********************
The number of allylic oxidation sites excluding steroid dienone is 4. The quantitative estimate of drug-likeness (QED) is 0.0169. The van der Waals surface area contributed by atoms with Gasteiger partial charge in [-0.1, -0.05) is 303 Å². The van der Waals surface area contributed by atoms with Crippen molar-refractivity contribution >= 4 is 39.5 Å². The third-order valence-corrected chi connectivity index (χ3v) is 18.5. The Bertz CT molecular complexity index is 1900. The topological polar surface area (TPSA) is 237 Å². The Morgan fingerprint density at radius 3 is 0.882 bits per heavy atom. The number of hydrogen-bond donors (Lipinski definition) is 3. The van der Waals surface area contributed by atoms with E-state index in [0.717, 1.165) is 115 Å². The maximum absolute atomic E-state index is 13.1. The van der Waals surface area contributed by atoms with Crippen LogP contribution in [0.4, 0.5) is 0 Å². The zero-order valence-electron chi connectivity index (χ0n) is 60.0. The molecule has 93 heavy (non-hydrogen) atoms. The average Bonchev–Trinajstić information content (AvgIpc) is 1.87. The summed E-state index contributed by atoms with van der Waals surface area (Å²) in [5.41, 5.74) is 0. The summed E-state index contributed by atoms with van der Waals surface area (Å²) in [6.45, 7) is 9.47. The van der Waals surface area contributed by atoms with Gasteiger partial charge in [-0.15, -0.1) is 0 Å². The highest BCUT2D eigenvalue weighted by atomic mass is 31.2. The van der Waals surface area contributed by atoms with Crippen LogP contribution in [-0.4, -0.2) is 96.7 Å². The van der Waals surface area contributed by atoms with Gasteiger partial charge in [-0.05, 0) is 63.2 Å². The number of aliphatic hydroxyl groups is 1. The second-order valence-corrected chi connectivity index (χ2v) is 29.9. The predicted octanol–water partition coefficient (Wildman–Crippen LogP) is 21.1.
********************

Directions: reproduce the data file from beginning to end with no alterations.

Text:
The number of allylic oxidation sites excluding steroid dienone is 4. The quantitative estimate of drug-likeness (QED) is 0.0169. The van der Waals surface area contributed by atoms with Gasteiger partial charge in [-0.1, -0.05) is 303 Å². The van der Waals surface area contributed by atoms with Crippen molar-refractivity contribution >= 4 is 39.5 Å². The third-order valence-corrected chi connectivity index (χ3v) is 18.5. The Bertz CT molecular complexity index is 1900. The topological polar surface area (TPSA) is 237 Å². The Morgan fingerprint density at radius 3 is 0.882 bits per heavy atom. The number of hydrogen-bond donors (Lipinski definition) is 3. The van der Waals surface area contributed by atoms with E-state index in [0.717, 1.165) is 115 Å². The maximum absolute atomic E-state index is 13.1. The van der Waals surface area contributed by atoms with Crippen LogP contribution in [0.4, 0.5) is 0 Å². The zero-order valence-electron chi connectivity index (χ0n) is 60.0. The molecule has 93 heavy (non-hydrogen) atoms. The average Bonchev–Trinajstić information content (AvgIpc) is 1.87. The summed E-state index contributed by atoms with van der Waals surface area (Å²) in [5.41, 5.74) is 0. The summed E-state index contributed by atoms with van der Waals surface area (Å²) in [6.45, 7) is 9.47. The van der Waals surface area contributed by atoms with Gasteiger partial charge in [-0.15, -0.1) is 0 Å². The highest BCUT2D eigenvalue weighted by atomic mass is 31.2. The van der Waals surface area contributed by atoms with Crippen LogP contribution in [-0.4, -0.2) is 96.7 Å². The van der Waals surface area contributed by atoms with Gasteiger partial charge in [-0.05, 0) is 63.2 Å². The number of aliphatic hydroxyl groups is 1. The second-order valence-corrected chi connectivity index (χ2v) is 29.9. The predicted octanol–water partition coefficient (Wildman–Crippen LogP) is 21.1.